So, after reading Dark Places and being convinced that everyone in my family was going to murder me, I’ll be starting The Lightning Thief. And I’m assuming I’ll start thinking my family are all half-Olympian gods and pegasuses…pegasi?

Just look at this cover!

UPDATE: I have finished The Lightning Thief and I can say I’m hooked. Percy’s character alone is worth the read, he’s almost impossible not to like and you find yourself cringing along with him when he does something stupid. He’s also loyal and brave and intelligent (even if he doesn’t think so sometimes and doesn’t act like it others). I’m reading to head onto the next book The Sea of Monsters and I might even check out The Lightning Thief movie.

Dark Places by Gillian Flynn

About a month and a half ago, when Nick was in a book buying mood and I couldn’t decide on just ONE book to download, we headed to the local bookstore (that I may just happen to work at) and shopped around. After hearing rave reviews for Gillian Flynn’s Gone Girl I decided to start off with (paperback) Dark Places.

I was stunned. The narrative switches between three main characters and the voice in these sections is amazing. In a lot of novels that deal with different perspectives it’s obvious that they’re all being written by the same writer. The same could be said for Flynn, however, the voice is done deliberately because the three characters are related. Considering what happens to the family, it feels darkly touching that their thoughts are this similar.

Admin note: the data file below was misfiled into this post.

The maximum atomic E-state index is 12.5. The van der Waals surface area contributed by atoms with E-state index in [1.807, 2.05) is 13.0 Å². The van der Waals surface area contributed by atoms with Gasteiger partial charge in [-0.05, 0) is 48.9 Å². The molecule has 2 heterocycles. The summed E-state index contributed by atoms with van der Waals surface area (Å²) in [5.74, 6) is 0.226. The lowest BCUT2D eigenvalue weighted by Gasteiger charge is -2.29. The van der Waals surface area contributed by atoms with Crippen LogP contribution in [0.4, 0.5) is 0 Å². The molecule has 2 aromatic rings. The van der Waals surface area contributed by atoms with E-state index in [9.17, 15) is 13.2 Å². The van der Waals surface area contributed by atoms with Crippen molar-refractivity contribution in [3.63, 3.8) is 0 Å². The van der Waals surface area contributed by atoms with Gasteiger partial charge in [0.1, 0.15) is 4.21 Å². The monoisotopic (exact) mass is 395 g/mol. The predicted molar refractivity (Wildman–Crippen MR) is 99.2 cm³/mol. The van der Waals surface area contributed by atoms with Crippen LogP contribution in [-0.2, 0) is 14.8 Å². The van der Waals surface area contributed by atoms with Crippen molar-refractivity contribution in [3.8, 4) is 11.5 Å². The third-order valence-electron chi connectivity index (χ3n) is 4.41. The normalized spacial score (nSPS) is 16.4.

The most impressive feature of the story is the pacing. I’ve seen it way too many times (and written it myself even more) that authors try to force as much information on you as possible because they have sooooo much to tell you! Flynn sucks us in at the beginning of each chapter and then leaves us hanging at the end. We’re forced to read on, even in the middle of the night, even when we’re babysitting a two year old and know that we’re going to be up in three hours. And then once we put the book down we’re completely on edge about what our family members are up to and did I just hear a creak outside my bedroom door?!

Maybe that’s just me.

My English professor loved the quote, “A good ending should be surprising and inevitable” and Flynn’s novel succeeds at both. This is definitely a must read. And I wrote this all without the novel in front of me because I left it in Nebraska for my sister to read, that’s how good it was…though now she’ll probably be very suspicious of me…

Heck: Where the Bad Kids Go by Dale E. Bayse